By Clyde Hughes | AC JosepH Media
LANDISVILLE – Lydia Munoz has made serving the Latino community her life’s work as executive director of the Spanish Community Center Shore AHEC for more than 45 years.
Munoz, a native of Puerto Rico who grew up in New York, has been at the center since 1974 which now has offices in Landisville and Atlantic City. For more than four decades, she has stood up for those in need of services and advocated for everyone who came through the doors of the Spanish Community Center.
Understanding the Struggles and Challenges
“As a clinician, what I enjoy the most is making a difference when I am able to give families from other countries the tools they need so they can live and the proper way of raising children in their new home in America,” Munoz told Front Runner New Jersey/La Prensa.
“I understand the struggles and challenges they face, as often times their children become acculturated to the American ways and often do not share the same values as their parent. Years after working with families, they come to the agency to simply say ‘thank you.’ That means a lot to me,” she said.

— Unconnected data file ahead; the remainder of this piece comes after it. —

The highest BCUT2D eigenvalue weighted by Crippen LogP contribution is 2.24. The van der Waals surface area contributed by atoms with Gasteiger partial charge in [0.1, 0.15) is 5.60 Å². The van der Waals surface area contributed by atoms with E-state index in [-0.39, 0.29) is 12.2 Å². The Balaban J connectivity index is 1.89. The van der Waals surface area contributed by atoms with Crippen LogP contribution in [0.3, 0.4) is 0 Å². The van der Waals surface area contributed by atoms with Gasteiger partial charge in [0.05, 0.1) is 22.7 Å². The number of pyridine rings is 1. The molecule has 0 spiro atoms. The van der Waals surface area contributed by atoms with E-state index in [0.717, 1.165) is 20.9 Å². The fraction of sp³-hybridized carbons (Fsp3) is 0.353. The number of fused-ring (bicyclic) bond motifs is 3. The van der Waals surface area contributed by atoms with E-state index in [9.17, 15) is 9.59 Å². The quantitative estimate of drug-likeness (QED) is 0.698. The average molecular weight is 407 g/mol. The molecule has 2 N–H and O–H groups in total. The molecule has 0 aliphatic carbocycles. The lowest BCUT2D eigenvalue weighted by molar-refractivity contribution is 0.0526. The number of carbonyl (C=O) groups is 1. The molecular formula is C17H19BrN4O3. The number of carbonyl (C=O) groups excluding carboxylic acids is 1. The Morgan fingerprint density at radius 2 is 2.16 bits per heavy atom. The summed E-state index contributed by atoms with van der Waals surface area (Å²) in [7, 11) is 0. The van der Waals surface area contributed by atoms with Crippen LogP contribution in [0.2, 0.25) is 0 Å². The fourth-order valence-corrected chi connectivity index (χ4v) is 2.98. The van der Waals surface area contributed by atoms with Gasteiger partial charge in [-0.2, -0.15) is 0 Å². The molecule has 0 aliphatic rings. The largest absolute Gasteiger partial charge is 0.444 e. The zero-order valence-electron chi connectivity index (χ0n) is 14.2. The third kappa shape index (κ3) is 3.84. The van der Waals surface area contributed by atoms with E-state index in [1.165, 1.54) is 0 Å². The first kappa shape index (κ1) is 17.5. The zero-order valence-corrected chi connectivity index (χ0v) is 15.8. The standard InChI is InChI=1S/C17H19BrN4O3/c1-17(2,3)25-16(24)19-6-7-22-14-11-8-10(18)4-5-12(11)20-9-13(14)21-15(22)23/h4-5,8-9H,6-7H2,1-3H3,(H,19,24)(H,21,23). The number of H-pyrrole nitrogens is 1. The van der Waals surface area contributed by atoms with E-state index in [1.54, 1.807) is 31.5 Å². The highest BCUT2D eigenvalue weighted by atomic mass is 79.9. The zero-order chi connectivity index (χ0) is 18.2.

Munoz started working with the local migrant population in 1970 and said she quickly discovered because of the language barrier, they needed an advocate to speak for their interests and the services they needed.
“Helping others is something that I love to do every day,” Munoz said. “I am blessed to have had some many young people that started at the Center as Youth Workers, went on to college and obtained their degrees. Some became social workers, nurses, teachers and counselors.”
Father William Collins
Munoz said the late Father William Collins, who advocated for Latinos locally, was the person to approached her expanding her work in the Hispanic community and helped attract funds for the center.